Carrots are king of the patch
It is hard to imagine a thriving veggie patch without carrots. Carrots are easy to grow, fun to harvest and are the perfect accompaniment to pretty much any plate of food. Healthy, colourful and super crunchy! We love carrots!
Carrots grow anywhere, that’s why we love them! In the ground, in raised beds or on the patio in tubs! They prefer full sun and well-dug, stone-free soil.
Carrots love a bed full of well-rotted compost and Qld Organics Organic Xtra is their favourite fertiliser – they told us ?
Carrots do not like being transplanted, so it’s best to sow them directly where you want them to grow. Remove all stones from the soil – if a carrot root hits a stone it will fork! It is best to mark out your seed rows, seeds should be planted about 1cm deep, with rows spaced about 15cm apart. Sprinkle pinches of the seeds thinly and then cover the seeds.
Tip: Carrot seeds are very small, so to make sowing easier you can mix the seeds with dry sand, which will help to spread the seeds out within the row.
To sow into tubs, fill containers with potting compost then gently tamp down to firm. Sow the seeds very thinly over the top, then cover with 1cm layer of potting compost.
About a week after planting your carrot seeds, you should start thinking about watering. Carrots require about 2cm of water per week to reach their full potential. If no rain falls in your area, you’ll need to water the carrots yourself, they will thank you for it.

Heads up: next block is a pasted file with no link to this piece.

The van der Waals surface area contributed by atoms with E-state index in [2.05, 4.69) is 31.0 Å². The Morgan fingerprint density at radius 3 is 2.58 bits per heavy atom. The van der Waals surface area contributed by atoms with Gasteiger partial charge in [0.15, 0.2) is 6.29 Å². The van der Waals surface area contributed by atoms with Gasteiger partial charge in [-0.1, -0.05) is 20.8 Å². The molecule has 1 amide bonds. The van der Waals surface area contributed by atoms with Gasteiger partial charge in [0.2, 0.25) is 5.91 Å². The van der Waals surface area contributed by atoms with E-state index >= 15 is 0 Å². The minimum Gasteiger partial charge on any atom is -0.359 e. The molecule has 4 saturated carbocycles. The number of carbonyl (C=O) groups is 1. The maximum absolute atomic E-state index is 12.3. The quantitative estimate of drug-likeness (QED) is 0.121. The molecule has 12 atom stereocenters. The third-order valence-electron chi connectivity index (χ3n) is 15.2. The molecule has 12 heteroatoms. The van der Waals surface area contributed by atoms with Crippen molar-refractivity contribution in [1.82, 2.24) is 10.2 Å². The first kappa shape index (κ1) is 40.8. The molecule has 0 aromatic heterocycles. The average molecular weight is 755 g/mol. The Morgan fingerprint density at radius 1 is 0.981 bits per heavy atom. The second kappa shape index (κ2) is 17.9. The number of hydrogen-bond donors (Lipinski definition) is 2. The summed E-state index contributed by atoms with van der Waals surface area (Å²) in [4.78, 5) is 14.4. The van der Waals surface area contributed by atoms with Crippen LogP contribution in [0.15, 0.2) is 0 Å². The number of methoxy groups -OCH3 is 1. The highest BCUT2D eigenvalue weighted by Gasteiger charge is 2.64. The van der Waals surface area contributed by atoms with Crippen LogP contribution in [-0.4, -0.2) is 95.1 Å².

Carrots can be harvested as soon as they reach the right size. The size of the top of the root poking out of the soil is a good guide. You can also gently dig away the soil from around the carrot to get a better look. It can be a good idea to harvest alternate carrots so those left can grow bigger. Smaller, finger-sized or stump-rooted carrots are usually easy to pull up, while chunkier maincrop types may need easing out of the ground with a fork. In places with mild winters carrots can be left in the ground to harvest as needed. Alternatively, dig up the roots, twist off the foliage then store in a cool, dark place.
Types of Carrots
There are many different types of carrot to choose from. Stump-rooted and finger-sized carrots are quickest and may be grown in small pots, or in heavier soils that would cause longer roots to fork. Medium or long-rooted carrots can be grown in lighter soils or in raised beds or deep containers filled with compost. Plus, carrots don’t just come in orange! There are many colourful alternatives, including purple, yellow, white and red roots.